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Leavitt v. Ballard Exploration Company, Inc.

Court of Appeals of Texas, First District

December 7, 2017

MICHAEL I. LEAVITT, SUCCESSOR TESTAMENTARY TRUSTEE OF THE BERT EARL GASSAWAY TESTAMENTARY TRUST AND SUCCESSOR INDEPENDENT ADMINISTRATOR WITH WILL ANNEXED OF THE ESTATE OF MARIE ANDERSON GASSAWAY, DECEASED, Appellant
v.
BALLARD EXPLORATION COMPANY, INC., Appellee

         On Appeal from Probate Court No. 2 Harris County, Texas Trial Court Case No. 167164

          Panel consists of Chief Justice Radack and Justices Keyes and Massengale.

          OPINION

          EVELYN V. KEYES JUSTICE.

         Appellant Michael Leavitt, successor testamentary trustee of the Bert Earl Gassaway Testamentary Trust and successor independent administrator with will annexed of the Estate of Marie Anderson Gassaway, deceased ("the Trust"), appeals the trial court's summary judgment in favor of appellee Ballard Exploration Company, Inc. ("Ballard"). Leavitt sought to collect statutory prejudgment interest and attorney's fees against Ballard based on a claim that Ballard wrongfully withheld royalties. Ballard asserted that although a well operator like Ballard must pay statutory prejudgment interest when it fails to make timely payment of royalties, the Texas Natural Resources Code contains a "safe harbor" provision providing that "[p]ayments may be withheld without interest" when "a dispute concerning title that would affect distribution of payments" exists. See Tex. Nat. Res. Code Ann. § 91.402(b)(1) (West 2011). The trial court granted Ballard's motion for summary judgment and dismissed the Trust's claims for prejudgment interest and attorney's fees with prejudice.

         On appeal, the Trust argues that: (1) the trial court erred in ruling that Ballard was entitled to the protection provided by the "safe harbor" provision; (2)Ballard did not meet its summary judgment burden for dismissal of the Trust's claim to recover its attorney's fees incurred in a dispute with a third party based on theories of conversion, unjust enrichment, and equitable subrogation; and (3)Ballard did not present, argue, or prove its alleged affirmative defenses in its motion for summary judgment.

         Because we conclude that a legitimate title dispute as contemplated by Natural Resources Code section 91.402(b)(1) existed here, thus authorizing Ballard to withhold payment of royalties to the Trust until that dispute was resolved, we conclude that the trial court did not err in denying all of the Trust's claims. We affirm.

         Background

         This appeal involves twelve years of litigation that arose from a dispute regarding royalties from a gas unit in Liberty County, Texas. The Trust traces its royalty interest back to a 1966 deed conveying a 100-acre tract of land in Liberty County from Marie Anderson Gassaway and her brother, Allie Anderson, to A. Chester Holbrook ("the 1966 Deed"). The 1966 Deed reserved a one-sixteenth nonparticipating royalty interest[1] ("NPRI") to Gassaway and Anderson. Allie Anderson's half of this interest was eventually inherited by Charles and David Stroud, while Marie Gassaway passed her half through her will to the Bert Earl Gassaway Testamentary Trust, which was created for the benefit of Bert Gassaway, Marie's son. The successor beneficiary of the Trust is Sadie Boatner (a/k/a Celia Boatner). Holbrook's interest as the executive owner of the mineral interest passed to his successors Bruce Holbrook, Virgil Holbrook, Juanita Rizzo, Ellen Holbrook, and Evelyn Waldrop (collectively, "the Holbrooks").

         In 1997, the Holbrooks entered into various oil and gas leases with Anshutz Gulf Coast Corp. covering over 250 acres, including the tract of land conveyed in the 1966 Deed.

         In 1999, Ballard acquired the leases from Anshutz. These leases identified the Holbrooks as the lessors and Ballard as the lessee/operator. Ballard hired Shorthorn Resources to examine the relevant titles in order to facilitate royalty payments. According to the affidavit of Ballard's representative, Bob Frederick, this title search did not uncover the Trust's NPRI.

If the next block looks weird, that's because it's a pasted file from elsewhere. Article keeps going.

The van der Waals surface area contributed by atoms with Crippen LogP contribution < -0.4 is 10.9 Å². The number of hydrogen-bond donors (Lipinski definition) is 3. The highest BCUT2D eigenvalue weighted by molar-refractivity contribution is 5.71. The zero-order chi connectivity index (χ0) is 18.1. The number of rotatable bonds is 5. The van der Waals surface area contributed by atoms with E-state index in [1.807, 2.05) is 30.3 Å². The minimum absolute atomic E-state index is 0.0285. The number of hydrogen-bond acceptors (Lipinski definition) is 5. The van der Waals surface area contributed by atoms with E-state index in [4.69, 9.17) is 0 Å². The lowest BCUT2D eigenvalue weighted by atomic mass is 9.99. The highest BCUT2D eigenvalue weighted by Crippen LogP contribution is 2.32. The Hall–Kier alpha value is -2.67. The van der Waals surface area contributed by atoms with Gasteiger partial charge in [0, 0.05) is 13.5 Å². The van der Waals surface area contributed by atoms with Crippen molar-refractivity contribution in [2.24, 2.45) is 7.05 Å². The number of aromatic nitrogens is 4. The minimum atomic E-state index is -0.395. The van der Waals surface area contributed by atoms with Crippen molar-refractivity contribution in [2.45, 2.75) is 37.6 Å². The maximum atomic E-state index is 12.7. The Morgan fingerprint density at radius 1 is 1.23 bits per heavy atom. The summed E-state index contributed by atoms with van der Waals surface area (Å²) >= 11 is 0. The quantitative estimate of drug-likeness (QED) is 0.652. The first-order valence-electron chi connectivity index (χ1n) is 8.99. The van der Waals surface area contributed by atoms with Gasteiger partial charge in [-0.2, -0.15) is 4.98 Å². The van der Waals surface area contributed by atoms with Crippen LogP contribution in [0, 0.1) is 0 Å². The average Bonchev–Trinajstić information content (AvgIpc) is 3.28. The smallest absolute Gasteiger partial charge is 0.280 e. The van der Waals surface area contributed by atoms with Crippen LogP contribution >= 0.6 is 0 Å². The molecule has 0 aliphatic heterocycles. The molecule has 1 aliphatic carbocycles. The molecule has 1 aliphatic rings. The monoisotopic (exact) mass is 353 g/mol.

Ballard drilled a producing well known as the Holbrook No. 1 Well ("the Well") that was completed in October 1999. The Well was not located on the tract burdened with the Trust's NPRI. On November 19, 1999, Ballard designated the Holbrook No. 1 Unit ("the Unit") comprised of 234.6 acres, including 38 acres from the tract of land conveyed in the 1966 Deed and burdened with the Trust's NPRI. The Unit designation was recorded in the Liberty County property records. After production from the Well began in December 1999, Ballard paid royalties to the Holbrooks for their entire interest in the pooled Unit, including all of the royalties payable under the pooling agreement for the 38-acre tract burdened with the Trust's NPRI.

         Bert Earl Gassaway died on June 26, 2002. In late 2003, Boatner-the successor beneficiary of the Trust-informed the trustee[2] of Bert's death and of the royalty interest owned by the Trust in Liberty County. The trustee discovered at that time that a portion of the land on which it held the NPRI had been pooled in 1999, that "substantial production" from the Unit had occurred between November 1999 and June 26, 2002, when Bert died, and that production continued after Bert's death. Boatner, who believed that the NPRI automatically vested in her upon Bert's death, made a written claim to Ballard seeking royalty payments based on her interest in the NPRI, which she represented as beginning at the time of Bert's death on June 26, 2002. She was given the opportunity to ratify the lease and pooled Unit and did so on December 1, 2003.

         Upon receiving Boatner's claim, Ballard placed the NPRI interest that was the subject of Boatner's claim in suspense and requested that Shorthorn reexamine its earlier title report. Shorthorn indicated that it did not report the Trust's NPRI because it believed that the 1966 Deed conveyed an overriding royalty interest rather than a NPRI based on the language in the Deed.[3]

         On March 3, 2004, the Trust made a formal written claim to royalties based on its NPRI to both Ballard and the Holbrooks. The trustee recounted conversations with attorneys for the Strouds and for the Holbrooks that led to discovery of the Well. The trustee asserted the Trust's interest in royalties from the Well's production beginning in October 1999 and continuing at least through the date of Bert Gassaway's death. The trustee's letter stated that correspondence with the Holbrooks' attorney, Edward Pickett, "makes it apparent to me that Ballard has discovered that an error was made concerning erroneous royalty payments made to the Holbrook family and is attempting to rectify the situation."